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…and your President. news.bbc.co.uk/2/hi/americas/2921345.stm

[quote=mjdonnelly]White phosphorus (WP) flares were not used against people, contrary to what those respected journalists are claiming, since that is the type of injuries they are describing as burning through to the bone. This type is illegal to use against a person, military or civilian, by shooting it at them due to the fact that it is a horiffic death that comes slowly.
[/quote]

OK, great, now we are getting somewhere. So, are you saying then that this-

In a comprehensive written account of the military operation at Fallujah, three US soldiers who participated said WP shells were used against insurgents taking cover in trenches. Writing in the March-April edition of Field Artillery, the magazine of the US Field Artillery based in Fort Sill, Oklahoma, which is readily available on the internet, the three artillery men said: “WP proved to be an effective and versatile munition. We used it for screening missions … and, later in the fight, as a potent psychological weapon against insurgents in trench lines and spider holes … We fired ‘shake and bake’ missions at the insurgents using WP to flush them out and high explosive shells (HE) to take them out.”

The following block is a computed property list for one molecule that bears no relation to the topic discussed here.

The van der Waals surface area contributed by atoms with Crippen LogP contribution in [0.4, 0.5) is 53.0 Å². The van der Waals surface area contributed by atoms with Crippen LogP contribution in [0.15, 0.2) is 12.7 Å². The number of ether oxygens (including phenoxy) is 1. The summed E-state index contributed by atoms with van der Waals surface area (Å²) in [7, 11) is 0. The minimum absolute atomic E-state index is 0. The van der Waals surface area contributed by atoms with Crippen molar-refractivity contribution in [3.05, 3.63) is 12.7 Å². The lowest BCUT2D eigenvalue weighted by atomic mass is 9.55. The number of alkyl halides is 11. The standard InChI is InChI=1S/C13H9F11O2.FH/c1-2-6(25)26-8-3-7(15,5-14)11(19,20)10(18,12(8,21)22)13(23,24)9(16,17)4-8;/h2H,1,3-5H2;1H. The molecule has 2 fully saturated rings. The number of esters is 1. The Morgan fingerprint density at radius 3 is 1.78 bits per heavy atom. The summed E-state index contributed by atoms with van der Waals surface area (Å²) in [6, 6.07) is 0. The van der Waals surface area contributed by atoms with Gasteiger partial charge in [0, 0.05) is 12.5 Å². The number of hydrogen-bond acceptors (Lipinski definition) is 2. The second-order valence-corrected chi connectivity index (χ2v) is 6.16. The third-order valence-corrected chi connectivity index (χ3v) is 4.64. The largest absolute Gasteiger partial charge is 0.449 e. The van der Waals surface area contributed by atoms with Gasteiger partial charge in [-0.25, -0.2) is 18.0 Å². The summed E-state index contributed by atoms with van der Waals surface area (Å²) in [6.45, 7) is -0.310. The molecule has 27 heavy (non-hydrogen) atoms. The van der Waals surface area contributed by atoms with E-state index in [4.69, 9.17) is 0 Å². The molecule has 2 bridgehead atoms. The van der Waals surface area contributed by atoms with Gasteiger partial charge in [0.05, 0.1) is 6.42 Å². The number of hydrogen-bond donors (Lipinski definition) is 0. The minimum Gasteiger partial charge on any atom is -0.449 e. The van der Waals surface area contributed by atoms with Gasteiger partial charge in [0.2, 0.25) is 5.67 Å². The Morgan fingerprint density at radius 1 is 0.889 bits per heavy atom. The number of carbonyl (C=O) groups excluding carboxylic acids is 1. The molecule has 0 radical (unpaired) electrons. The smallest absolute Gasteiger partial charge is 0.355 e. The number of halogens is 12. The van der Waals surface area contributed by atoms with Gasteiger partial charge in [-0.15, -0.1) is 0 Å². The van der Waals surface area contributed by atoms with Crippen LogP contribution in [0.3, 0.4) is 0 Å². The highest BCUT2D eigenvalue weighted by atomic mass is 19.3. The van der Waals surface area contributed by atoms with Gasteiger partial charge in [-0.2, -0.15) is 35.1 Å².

Another first-hand account from the battlefield was provided by an embedded reporter for the North County News, a San Diego newspaper. Reporter Darrin Mortenson wrote of watching Cpl Nicholas Bogert fire WP rounds into Fallujah. He wrote: “Bogert is a mortar team leader who directed his men to fire round after round of high explosives and white phosphorus charges into the city Friday and Saturday, never knowing what the targets were or what damage the resulting explosions caused.”